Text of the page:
Be careful with subordinate clauses

In German, the verb in subordinate clauses has to be at the end, right? And it took you some effort to get this into your head. You have not yet acquired a routine to apply this rule in a real conversation.


You are proud of your perfect subordinate clauses, and you get better the more you practice. That’s right, but don’t expect your interlocutor to admire you for your subordinates. Even if your subordinate clauses are absolutely correct (wow !) : For the other people, the conversation is not very effective if they have to wait until you have sorted your grammar rules.


I propose a compromise: practice subordinate clauses when talking to patient people. If you have to "assert yourself" - an unfair situation! - against impatient people, maybe in a work situation: Communicate your content in short main sentences!


#By the way:
Even many native speakers lose the thread
if they make their sentences too long.

So don’t talk any more complicated than you think!
It’s better to have two short, easy-to-understand sentences than a long, bumpy one!



Where is it worth investing effort?


The inversion

You have to swap the subject and the verb if your sentence does not start with the subject.

Wir fahren am Wochenende nach Paris.
Am Wochenende fahren wir nach Paris.

A little concentration will help you apply this rule until you gain routine.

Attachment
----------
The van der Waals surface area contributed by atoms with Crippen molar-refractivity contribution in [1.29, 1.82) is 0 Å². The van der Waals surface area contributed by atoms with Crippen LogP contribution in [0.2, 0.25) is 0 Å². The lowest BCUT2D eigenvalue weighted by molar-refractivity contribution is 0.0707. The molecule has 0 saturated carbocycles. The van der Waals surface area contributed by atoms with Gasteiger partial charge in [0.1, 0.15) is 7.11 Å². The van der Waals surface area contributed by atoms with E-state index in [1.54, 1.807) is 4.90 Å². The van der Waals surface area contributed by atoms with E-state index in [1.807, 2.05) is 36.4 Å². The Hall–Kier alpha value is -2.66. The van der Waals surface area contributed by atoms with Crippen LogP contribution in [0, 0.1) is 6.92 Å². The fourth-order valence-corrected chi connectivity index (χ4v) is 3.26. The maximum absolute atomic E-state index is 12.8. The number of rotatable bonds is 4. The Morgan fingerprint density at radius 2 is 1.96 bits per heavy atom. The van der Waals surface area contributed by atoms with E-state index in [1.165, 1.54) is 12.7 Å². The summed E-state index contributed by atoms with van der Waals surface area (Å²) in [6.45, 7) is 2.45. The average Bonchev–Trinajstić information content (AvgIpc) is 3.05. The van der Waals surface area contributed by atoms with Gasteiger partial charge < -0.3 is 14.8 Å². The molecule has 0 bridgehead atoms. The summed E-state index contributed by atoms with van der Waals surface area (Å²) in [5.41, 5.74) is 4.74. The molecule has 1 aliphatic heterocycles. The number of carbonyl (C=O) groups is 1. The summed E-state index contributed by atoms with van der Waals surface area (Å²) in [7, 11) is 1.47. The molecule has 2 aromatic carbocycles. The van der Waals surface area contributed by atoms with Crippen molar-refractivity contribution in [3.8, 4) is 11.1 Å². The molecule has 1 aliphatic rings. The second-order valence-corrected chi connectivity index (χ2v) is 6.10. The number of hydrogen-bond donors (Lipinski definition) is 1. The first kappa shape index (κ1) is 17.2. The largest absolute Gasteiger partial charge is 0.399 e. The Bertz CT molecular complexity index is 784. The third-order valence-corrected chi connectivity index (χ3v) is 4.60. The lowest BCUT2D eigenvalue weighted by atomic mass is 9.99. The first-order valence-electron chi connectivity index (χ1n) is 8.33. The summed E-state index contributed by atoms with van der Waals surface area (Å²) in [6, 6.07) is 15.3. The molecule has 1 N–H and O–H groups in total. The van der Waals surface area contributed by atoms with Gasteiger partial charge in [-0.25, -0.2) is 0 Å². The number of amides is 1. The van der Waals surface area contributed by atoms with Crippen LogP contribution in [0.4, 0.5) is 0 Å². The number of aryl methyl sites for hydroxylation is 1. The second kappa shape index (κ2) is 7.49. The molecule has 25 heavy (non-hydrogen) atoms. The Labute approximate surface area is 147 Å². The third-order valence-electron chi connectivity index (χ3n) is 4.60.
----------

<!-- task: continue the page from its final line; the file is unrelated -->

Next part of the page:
I'm afraid you will NOT be actively praised: "Oh, great results in your quarterly report, and also: you're really good at the inversion!" - That is rather unlikely.
But: If you stubbornly ignore this grammar rule, it sounds like a scratching noise in your interviewer’s ear - perhaps without the native speaker being able to explain exactly why.
So: It is worthwhile to make some effort here! Don't worry, there's no problem for comprehension if you make mistakes.

Separable verbs:

This is about the verbs with a prefix, which you have to separate and put at the end of the sentence.
Es kommt auf das Wetter an!

Attention: Don't forget this one syllable at the end of your sentence !


If your sentence is too long, you may not be able to finish it right: you forget that you still have to put that last syllable at the end of your sentence. It can irritate your counterpart if your last word is always missing.


However, even native speakers sometimes forget the last word, but that doesn’t sound good either.



Your interlocutor is NOT thinking, "Oh, it's exhausting for me to listen: So he must be good!" - but he wants an answer that he understands immediately.

Content is important ! If something is easy to explain: explain it simply - message received, done!